My first tip is AVOID comparison sites. Have realised over last few years of switching that you can do an awful lot better by following some simple rules. There is one good use for a comparison site, which I will mention shortly.
For people in the Gloucestershire area.
Could you make the switch and save?
Worried about rising energy costs? With some firms announcing further price rises for 2013, Gloucestershire County Council wants to support people to get a better deal.
The council is concerned about the impact of rising prices on Gloucestershire residents, particularly older people and those living in fuel poverty. That’s why it is launching the Collective Energy Switch this week to help people get cheaper gas and electricity by working together.
Collective Energy Switching is bulk buying – if a large number of people want to change supplier together they are likely to get a better deal than just one person shopping around and switching on their own. And the more households that register their interest in switching, the more attractive it becomes for an energy supplier to offer a competitive price and the more likely consumers are to achieve significant savings.
Residents need to register their interest with the council in the next couple of weeks. You can do this either online at www.gloucestershire.gov.uk/fairenergy by phoning the council on 01452 425757 from Monday 14th January to Friday 25th January inclusive between 8.30am and 5pm.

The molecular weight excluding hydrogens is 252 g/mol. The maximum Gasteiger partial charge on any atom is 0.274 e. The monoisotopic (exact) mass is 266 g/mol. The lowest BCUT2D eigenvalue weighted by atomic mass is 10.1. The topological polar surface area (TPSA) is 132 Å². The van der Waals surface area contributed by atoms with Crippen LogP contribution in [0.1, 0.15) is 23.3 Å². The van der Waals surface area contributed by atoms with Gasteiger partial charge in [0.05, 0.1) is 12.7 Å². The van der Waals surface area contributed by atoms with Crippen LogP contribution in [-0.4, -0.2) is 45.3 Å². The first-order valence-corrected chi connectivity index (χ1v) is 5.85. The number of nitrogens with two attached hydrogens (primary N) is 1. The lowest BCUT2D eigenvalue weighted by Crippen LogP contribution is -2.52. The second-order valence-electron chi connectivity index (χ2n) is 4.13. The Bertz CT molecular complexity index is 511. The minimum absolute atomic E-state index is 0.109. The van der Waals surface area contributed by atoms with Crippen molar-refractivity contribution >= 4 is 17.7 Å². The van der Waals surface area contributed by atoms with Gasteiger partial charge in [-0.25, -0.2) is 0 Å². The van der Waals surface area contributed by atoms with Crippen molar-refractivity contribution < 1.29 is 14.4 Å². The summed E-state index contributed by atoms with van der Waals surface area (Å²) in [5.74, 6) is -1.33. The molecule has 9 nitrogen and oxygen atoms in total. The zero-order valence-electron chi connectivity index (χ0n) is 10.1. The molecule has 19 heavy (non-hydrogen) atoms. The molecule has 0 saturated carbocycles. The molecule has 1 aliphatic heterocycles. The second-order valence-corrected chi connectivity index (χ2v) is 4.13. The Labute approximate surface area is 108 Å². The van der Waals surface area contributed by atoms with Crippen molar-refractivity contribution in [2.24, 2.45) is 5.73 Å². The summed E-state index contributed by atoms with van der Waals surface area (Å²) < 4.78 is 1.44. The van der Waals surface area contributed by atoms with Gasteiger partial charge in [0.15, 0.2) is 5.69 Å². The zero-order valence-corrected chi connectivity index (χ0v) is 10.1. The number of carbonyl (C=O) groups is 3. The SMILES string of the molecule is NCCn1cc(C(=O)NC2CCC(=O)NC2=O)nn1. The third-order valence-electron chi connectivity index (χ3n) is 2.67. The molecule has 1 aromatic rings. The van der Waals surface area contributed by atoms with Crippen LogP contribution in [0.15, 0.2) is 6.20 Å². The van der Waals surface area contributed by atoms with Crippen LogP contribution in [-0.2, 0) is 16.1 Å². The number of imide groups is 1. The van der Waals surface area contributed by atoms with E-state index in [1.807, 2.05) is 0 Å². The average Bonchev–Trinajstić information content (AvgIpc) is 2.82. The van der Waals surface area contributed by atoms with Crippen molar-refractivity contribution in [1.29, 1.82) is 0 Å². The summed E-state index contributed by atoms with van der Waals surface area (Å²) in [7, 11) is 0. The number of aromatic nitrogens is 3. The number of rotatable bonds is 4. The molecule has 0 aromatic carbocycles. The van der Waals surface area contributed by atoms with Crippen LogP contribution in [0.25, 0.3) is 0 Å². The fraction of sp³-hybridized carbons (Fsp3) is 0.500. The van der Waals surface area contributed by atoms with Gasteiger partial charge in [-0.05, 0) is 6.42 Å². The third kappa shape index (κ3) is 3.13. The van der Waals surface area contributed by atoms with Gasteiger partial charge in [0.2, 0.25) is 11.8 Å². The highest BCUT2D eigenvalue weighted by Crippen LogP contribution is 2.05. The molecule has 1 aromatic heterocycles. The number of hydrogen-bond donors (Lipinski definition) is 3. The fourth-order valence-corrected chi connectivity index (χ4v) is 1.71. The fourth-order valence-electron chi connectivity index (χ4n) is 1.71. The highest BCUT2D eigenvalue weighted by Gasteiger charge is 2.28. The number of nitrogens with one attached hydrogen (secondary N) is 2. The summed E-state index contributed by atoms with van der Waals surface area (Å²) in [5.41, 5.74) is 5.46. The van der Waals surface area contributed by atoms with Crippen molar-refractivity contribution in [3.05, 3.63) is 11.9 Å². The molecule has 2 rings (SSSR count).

People only need to provide basic information at this stage: name, address, contact details, an indication of energy consumption and whether they wish to consider switching for both gas and electricity or electricity only. It’s a good idea to have a recent bill to hand as it makes registering easier and more accurate registration means a more accurate offer.
Cllr **********, Leader, Gloucestershire County Council, said: “Fuel poverty can be a real concern for people, particularly during the winter months. We want to do all we can to help people afford to heat their homes properly. Switching energy supplier is often the best way to save money on your bills, but the process of applying can often put people off. That’s why we’ve signed up to this scheme and we hope as many people as possible will take part. All you need is a recent energy bill and we will do the rest of the work and hopefully get you a better deal.”
Residents who have registered their interest will receive a personalised energy offer during February. Although this is likely to be lower than their current bills, there is no guarantee of this, but there is also no obligation to accept the offer and switch supplier. People only need to sign up to the scheme and make the switch if it works for them.
Do you want any tips for getting your energy bills down? Hope others will join in if you find my tips worthwhile.
My first tip would be for those with pre-payment meters. Do not go with a company that charges you a standing charge if you spend less than £10 a week on elec. Best company is probably one of the Big Six, who absorb the standing charge into their unit cost. Begins with an "S" (SSE). So for £10 spent, you get £10 worth of elec at about 17p per unit.
Expensive, but cheaper for you if you spend les than £10 a week. If more than £10 pw on pre-payment elec, one of the Big Six who used to sponsor FA Cup and starts with "E" is usually pretty competitive (E.On).
Get gas from same company - usually a discount.
Following tips will be for ordinary credit meters.